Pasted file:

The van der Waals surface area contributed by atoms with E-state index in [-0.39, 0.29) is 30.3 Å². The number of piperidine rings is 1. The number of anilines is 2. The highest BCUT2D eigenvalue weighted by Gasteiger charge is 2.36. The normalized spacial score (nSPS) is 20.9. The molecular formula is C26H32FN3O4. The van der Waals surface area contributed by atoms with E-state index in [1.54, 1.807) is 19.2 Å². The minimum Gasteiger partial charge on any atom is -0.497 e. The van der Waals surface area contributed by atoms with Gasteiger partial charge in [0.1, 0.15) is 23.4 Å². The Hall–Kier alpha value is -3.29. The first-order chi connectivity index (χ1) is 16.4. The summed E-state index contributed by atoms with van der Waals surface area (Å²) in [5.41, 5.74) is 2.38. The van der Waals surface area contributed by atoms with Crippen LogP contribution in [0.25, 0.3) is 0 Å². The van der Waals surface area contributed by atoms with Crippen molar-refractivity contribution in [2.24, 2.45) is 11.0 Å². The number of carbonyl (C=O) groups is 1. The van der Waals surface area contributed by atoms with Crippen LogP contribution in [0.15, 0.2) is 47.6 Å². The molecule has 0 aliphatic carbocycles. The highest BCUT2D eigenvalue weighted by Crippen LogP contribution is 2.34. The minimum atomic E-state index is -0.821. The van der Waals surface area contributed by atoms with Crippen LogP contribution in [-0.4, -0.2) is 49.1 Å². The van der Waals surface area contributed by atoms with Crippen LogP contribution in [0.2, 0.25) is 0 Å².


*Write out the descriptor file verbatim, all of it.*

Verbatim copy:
The van der Waals surface area contributed by atoms with E-state index in [-0.39, 0.29) is 30.3 Å². The number of piperidine rings is 1. The number of anilines is 2. The highest BCUT2D eigenvalue weighted by Gasteiger charge is 2.36. The normalized spacial score (nSPS) is 20.9. The molecular formula is C26H32FN3O4. The van der Waals surface area contributed by atoms with E-state index in [1.54, 1.807) is 19.2 Å². The minimum Gasteiger partial charge on any atom is -0.497 e. The van der Waals surface area contributed by atoms with Gasteiger partial charge in [0.1, 0.15) is 23.4 Å². The Hall–Kier alpha value is -3.29. The first-order chi connectivity index (χ1) is 16.4. The summed E-state index contributed by atoms with van der Waals surface area (Å²) in [5.41, 5.74) is 2.38. The van der Waals surface area contributed by atoms with Crippen LogP contribution in [0.25, 0.3) is 0 Å². The van der Waals surface area contributed by atoms with Crippen molar-refractivity contribution in [2.24, 2.45) is 11.0 Å². The number of carbonyl (C=O) groups is 1. The van der Waals surface area contributed by atoms with Crippen LogP contribution in [0.15, 0.2) is 47.6 Å². The molecule has 0 aliphatic carbocycles. The highest BCUT2D eigenvalue weighted by Crippen LogP contribution is 2.34. The minimum atomic E-state index is -0.821. The van der Waals surface area contributed by atoms with Crippen LogP contribution in [-0.4, -0.2) is 49.1 Å². The van der Waals surface area contributed by atoms with Crippen LogP contribution in [0.2, 0.25) is 0 Å².